Tri-City Ledger -

By Russell Brown
Guest Writer 

Housing the history of logging carts and oxen


August 13, 2020

Since 1988, The Alger-Sullivan Historical Society has worked to collect and display items that reflect an earlier time.

Originally dedicated to the lumber and logging history of Century, the society’s museum now holds relics that also represents the regional history of many communities of the great logging era.

Above the doorway of our first display room is a huge carved oxen yoke donated from one of the area’s last oxen drivers, Joe Ross. In another room other yokes are seen.

One item crucial to the work of oxen sits among the saws and axes of our wood tools display. It is a heavy piece of iron, a cylinder about 30 inches long with teeth around one end. Once very valuable as the major part of a logging cart, it is called a cast roller. The cast roller was mounted between two massive wagon wheels and acted as a winch, lifting one end of huge logs destined for cutting at the local sawmill.

Today, we recognize such relics, but must depend on information handed down to understand how these machines worked.

One interesting picture is from Joe Alford, born in 1878. After marrying his wife Oridel, Joe spent his life logging and farming at Parker, Alabama near Brewton. He was 82 when he talked with historian Ed Leigh McMillan.

“I began driving an ox team hauling logs when I was 19 years old driving a team for my father, Tim Alford. From the time that I began I drove oxen until 1922 and I think that I am competent to describe ox team and the log cart.

The first ox log team I recollect seeing was a three yoke team with a 7-foot cart wheel – a homemade cart built by Peter Herrington, an old Negro. This team and cart belonged to my Uncle Bob Alford. This three yoke team’s tongue steers were Mike and Tony. Mike was a red steer with white flanks and Tony was brown with long horns. The second yoke – swing steers – were Bill and Jack. Bill was a dun steer, Jack was a pieded steer – black and white.

The next yoke of steers were the lead steers. Their names were Lap and Lam. Lap was a white steer with a blue head. Lam was a speckled steer with a horn that turned down across his nose and lay on his nose.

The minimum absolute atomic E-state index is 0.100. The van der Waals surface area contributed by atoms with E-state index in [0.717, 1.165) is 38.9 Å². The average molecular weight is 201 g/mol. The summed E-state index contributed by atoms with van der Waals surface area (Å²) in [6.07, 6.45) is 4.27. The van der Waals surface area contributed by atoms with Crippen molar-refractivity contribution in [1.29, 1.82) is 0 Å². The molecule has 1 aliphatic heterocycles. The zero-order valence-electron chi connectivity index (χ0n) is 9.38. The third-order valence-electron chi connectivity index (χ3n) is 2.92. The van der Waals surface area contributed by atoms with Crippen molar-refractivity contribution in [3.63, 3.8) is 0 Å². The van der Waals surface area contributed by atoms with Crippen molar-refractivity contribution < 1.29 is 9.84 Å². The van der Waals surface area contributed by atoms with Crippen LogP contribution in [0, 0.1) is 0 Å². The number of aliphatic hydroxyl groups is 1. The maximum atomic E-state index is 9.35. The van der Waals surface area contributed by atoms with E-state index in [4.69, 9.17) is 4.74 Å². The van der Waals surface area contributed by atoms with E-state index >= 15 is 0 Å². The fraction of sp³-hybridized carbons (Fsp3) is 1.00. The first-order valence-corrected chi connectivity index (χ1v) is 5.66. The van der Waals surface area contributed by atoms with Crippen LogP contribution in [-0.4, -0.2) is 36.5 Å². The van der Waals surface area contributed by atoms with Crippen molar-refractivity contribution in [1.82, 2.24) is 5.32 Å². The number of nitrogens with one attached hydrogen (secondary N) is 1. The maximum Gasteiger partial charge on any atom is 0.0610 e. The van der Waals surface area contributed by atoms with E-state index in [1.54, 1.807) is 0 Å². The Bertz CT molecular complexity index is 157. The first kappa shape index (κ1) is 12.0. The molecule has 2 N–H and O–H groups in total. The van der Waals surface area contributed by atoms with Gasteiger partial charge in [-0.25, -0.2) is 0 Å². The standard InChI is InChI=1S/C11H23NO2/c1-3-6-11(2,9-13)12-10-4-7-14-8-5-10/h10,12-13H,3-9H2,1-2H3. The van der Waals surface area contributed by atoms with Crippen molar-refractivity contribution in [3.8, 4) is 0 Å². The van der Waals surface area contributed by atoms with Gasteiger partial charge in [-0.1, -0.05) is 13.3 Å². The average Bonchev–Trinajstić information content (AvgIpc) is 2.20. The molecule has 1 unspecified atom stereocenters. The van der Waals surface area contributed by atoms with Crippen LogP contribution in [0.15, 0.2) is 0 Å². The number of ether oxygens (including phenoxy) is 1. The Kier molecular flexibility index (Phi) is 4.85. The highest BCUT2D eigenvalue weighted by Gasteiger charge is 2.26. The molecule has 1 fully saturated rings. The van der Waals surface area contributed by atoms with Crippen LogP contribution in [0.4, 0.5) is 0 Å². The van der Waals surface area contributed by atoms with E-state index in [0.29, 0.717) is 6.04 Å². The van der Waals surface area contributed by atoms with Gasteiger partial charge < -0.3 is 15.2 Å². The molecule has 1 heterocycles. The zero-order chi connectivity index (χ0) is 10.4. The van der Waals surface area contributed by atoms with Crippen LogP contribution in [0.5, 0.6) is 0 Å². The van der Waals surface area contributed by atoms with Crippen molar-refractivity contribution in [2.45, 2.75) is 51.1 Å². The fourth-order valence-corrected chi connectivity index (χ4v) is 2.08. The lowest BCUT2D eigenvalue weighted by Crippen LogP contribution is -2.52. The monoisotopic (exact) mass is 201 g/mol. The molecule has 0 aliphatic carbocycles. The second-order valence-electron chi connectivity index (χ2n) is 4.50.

Bob Alford bought this team from Lank Anderson. Uncle Bob swapped him a black stallion for the team and I don’t know if anything else was given to boot.

In the five yoke team, the first pair of steers were the tongue steers, the second yoke is the grab steers, the third yoke is the swing steers and the fourth yoke is the lead swings and the fifth is the leads.

In the beginning of the logging in the country, they never had over a three yoke team and they hauled the biggest timber that was ever cut in this country and most always hauled two logs at a time.

I never understood why nobody wanted a five yoke team when they could do the same thing with a three yoke team. The tongue steers were rigged to the cart by a 6-inch steel ring in the yoke. The next yoke had two chain links in the staple in the center of the yoke and they hooked the pull chain in those links. The pull chain was attached to the nose iron on the end of the tongue of the cart then hooked on the link of the first yokes head. The third yoke was hooked together in the same way the second was and also the third, fourth and fifth were the same.

All log carts in the country were made locally. Mr. Charlie Stone who lived in Damascus was wheelwright and made many ox carts.

The tires for the wheels were made by a blacksmith. The material for the tires was purchased and then was shaped to fit. The cart wheels were made of white oak. The height of the wheels was usually 7 foot with a 5-inch tire. The hubs for the wheel were usually purchased but there were some wheelwrights who could make the hub.

Temp Stevens who made hubs lived at the Pad Foshee Old Place which property is now owned by T.R. Miller Mill Company and is planted in pine.

A cast roller was purchased and with this roller, a ‘jacking stick’ that hoisted the logs. They hoisted the first log up to the axle and they had a hook called the shackle and hooked it the chain that held the log up to the axle.

The shackle was attached to the axle. Then they took the chain off of the roller (that was always the right hand chain), then they took another chain – the one that hung on the left hand side of the cart and drove over another log and hoisted it over (up to) the axle and let it hang to the chain on the roller until they got to the mill or wherever they were carrying the log.

To unload they would trip the roller that was holding up the log and it fell to the ground and they put the other chain that was shackled off on the roller and hoisted the log with the hosting chain attached to the roller, then tripped it off, took the shackle hook off and let the log fall.”

The Alger-Sullivan Heritage Museum is located at 610 4th St. Century. Open Saturdays. Come by for a tour, or a cup of coffee, its free.


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